The advice she has for her younger self is “It doesn't have to be language learning for you or for anyone, but it can be. Any piece of culture that you feel connected to, or that you want to learn more about is like the perfect step to take and you don't have to know what's going to come out of it and you don't have to see the bigger picture of it all but just that one step or going to that one workshop or reaching out to that one family member can open so many doors. Just do it, it's scary and can be intimidating, but you'll be so grateful in the end that you did it and you'll be able to share your whole journey.”
What she’s found is that language isn’t a nine-to-five job, and especially with a baby on the way, she’s always thinking about ways to teach it to her partner and unborn daughter. She focuses on language she can use in her everyday life and during her time outdoors so it’s not so overwhelming. Iit doesn’t feel like a job to her. “In the end, I feel so lucky to get paid to do what I love,” she beams. She also tries to find balance by reducing her screen time and getting outside in the fresh air.
Her non-profit, Indigenous Women Outdoors, came to be in 2020, starting off as a hiking group for women in her nation. She got a grant to run biweekly hikes that were really fun. People were getting outside and training to come out on hikes and Antone was motivated to grow her organization and help more people, particularly urban Indigenous people who aren’t connected to their home communities or culture.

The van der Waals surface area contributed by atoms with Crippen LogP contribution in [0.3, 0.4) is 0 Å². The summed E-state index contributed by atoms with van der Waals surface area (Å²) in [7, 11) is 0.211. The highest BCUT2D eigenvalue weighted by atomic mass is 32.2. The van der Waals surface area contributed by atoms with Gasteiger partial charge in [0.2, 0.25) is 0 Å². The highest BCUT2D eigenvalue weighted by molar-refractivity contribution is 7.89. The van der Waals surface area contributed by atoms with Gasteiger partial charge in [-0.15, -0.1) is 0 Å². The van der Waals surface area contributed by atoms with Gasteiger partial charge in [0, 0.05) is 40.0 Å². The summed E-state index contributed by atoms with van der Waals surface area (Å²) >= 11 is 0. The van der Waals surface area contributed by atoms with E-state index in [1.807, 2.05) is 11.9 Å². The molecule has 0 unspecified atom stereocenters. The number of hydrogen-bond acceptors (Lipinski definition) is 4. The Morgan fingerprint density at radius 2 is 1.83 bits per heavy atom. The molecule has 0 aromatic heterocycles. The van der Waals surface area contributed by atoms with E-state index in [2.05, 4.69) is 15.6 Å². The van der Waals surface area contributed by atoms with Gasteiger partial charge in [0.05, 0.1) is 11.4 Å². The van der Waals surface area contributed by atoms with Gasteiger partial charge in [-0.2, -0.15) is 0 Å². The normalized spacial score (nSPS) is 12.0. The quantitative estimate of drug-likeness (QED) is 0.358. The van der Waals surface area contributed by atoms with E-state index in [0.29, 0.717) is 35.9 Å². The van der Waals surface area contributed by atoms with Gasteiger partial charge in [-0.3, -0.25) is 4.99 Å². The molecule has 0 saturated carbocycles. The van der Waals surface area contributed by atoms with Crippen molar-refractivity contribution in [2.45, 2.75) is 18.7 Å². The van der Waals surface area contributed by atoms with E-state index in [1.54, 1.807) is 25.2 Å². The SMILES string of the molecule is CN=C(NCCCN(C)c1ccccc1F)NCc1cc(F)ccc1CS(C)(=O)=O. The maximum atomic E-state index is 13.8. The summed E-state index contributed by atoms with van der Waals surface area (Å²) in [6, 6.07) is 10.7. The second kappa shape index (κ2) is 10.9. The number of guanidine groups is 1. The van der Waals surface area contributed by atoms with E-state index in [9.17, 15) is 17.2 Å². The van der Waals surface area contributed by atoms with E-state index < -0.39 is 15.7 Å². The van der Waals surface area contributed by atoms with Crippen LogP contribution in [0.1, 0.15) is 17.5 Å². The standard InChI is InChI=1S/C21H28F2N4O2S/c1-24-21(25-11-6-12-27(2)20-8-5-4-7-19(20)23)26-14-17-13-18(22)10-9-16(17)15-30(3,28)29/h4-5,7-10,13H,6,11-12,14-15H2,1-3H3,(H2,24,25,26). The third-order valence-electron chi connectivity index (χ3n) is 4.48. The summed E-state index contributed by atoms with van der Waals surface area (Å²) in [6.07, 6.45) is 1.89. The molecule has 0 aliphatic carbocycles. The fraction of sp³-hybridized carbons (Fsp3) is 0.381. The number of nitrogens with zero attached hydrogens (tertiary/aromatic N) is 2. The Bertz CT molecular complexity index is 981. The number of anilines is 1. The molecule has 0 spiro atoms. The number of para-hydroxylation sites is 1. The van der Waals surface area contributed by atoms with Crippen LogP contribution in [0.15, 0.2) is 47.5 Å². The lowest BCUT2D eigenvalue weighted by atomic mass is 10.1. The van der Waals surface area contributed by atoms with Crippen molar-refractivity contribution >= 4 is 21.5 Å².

The programming has expanded and includes mentorship programs for people who are new to sports, backcountry skiing, mountain biking, and snowshoeing. They try to help people learn to get the right gear and the right knowledge to safely participate. Participants are also learning from each other about language and culture. “Really what it boils down to is just a way to hang out with other Indigenous people and just have fun outside,” Antone shares proudly.
Antone has found language learning is so much more than words. “You learn so much more than just language, you learn how to be in the world and how to hold yourself and how our ancestors looked at and understood the world and how to practice that in today's more modernized world,” she explains. “I just look up to all my language teachers so much they have constantly shown me kindness and generosity and have taken me under their wing to not only teach me language, but how to be the best woman I can be,” she continues.
She thought she was going in a whole different career path and now Myia Antone gets to speak language and teach her family, friends and students language all day. From the classroom to the great outdoors, the Squamish language is a part of her whole life. In creating space to share it outside, she’s found herself on the inside of a cultural community that inspires her every day.
Thanks to Alison Tedford Seaweed for authoring this article.
Future Pathways Fireside Chats are a project of TakingITGlobal's Connected North Program.
Funding is generously provided by the RBC Foundation in support of RBC Future Launch, and the Government of Canada's Supports for Student Learning program.